Tension is rising for the T.E.S.T. student team at Eindhoven University of Technology (TU/e). In the past year, they have been working on a biosensor that can measure the amount of rheumatism medication in a patient’s blood. They are now putting the finishing touches on everything. Towards the end of the week, they will be participating in SensUs 2019 -a competition in which fourteen student teams from all over the world participate in. All of them have their own biosensor for the same application: measuring rheumatism medication.

According to the team, a sensor that is able to measure the concentration of rheumatic medication in the blood is badly needed. “There are many people who use this medicine,” says Rody Mens, vice-chairperson of T.E.S.T. “Moreover, the dosage often has to be adjusted. There are periods when the patient is doing better or worse. This fluctuates fairly frequently.” In many cases, the concentration of medication in the blood is currently not being measured. If this does happen, the process is very slow. It takes weeks before a patient has a result. “Then you know what the concentration was back then, but that’s of little use to you now. In many cases the concentration of medication is not even measured, the student team states.

Fast and accurate

The students explain that too much of this medicine may lead to unpleasant side effects. This is because the immune system is suppressed by the drug. Insufficient medicine has no effect at all. “An exact dosage is therefore very important. A biosensor that is able to make quick measurements can therefore be a godsend for many patients.” And this does not only apply to rheumatoid arthritis patients. The commonly used drug for rheumatism, Adalimumab (Humira), is also regularly prescribed for other autoimmune diseases, such as Crohn’s disease.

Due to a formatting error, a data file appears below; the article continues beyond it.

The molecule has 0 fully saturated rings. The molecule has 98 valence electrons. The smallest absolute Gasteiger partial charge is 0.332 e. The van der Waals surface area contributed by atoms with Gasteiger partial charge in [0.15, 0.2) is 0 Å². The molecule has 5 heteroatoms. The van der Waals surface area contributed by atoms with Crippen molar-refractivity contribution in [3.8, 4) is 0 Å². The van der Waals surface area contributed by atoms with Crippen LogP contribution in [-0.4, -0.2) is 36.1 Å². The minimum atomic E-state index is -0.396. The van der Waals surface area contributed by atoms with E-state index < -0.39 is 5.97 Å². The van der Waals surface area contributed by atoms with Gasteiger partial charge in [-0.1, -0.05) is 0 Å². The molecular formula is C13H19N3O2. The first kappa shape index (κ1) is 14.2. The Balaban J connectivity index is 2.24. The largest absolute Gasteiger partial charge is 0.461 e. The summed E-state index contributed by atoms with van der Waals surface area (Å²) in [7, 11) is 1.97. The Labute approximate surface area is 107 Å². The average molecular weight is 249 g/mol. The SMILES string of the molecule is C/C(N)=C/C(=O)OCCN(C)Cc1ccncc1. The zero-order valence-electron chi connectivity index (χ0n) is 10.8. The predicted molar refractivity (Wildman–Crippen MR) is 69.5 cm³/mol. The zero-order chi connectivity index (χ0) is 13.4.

The T.E.S.T. sensor measures the concentration of Adalimumab on the basis of changes in color. Mens explains: “We put the blood plasma together with specially developed proteins into a chip. The proteins, in this case also called enzymes, emit light in a specific color. On the basis of the intensity of the color, we are able to determine how much medicine there is in the blood.” Thanks to this fast and accurate measurements, each patient can be given a personalized dosage. “This allows the disease to be treated more effectively,” team member Max Bossink adds. In his opinion, this is a step forward compared to the current working method. “At the moment, there are only two dosage options for the medicine. This is simply not enough for all patients.”

Working together with a single goal

The team members have a clear goal in mind: Develop a technique that is easy to apply and that can improve the quality of life of rheumatoid arthritis patients, among others. In order to achieve this goal, they work in a structured manner. “At the beginning of the year, we established six teams, three technical and three in the field of management and organization, Mens explains. “Each team was made up of two smaller teams, one in the technical field and one in the executive field. Think, for example, of PR or sponsorship,” says Bossink. In this way, the students developed not only technical knowledge but also organizational skills. Team member Blijke Wessels: “In the beginning, the teams were a bit divided and everyone worked on their own sections. Now that the finishing line is in sight, we really are all working together. That’s great to see.”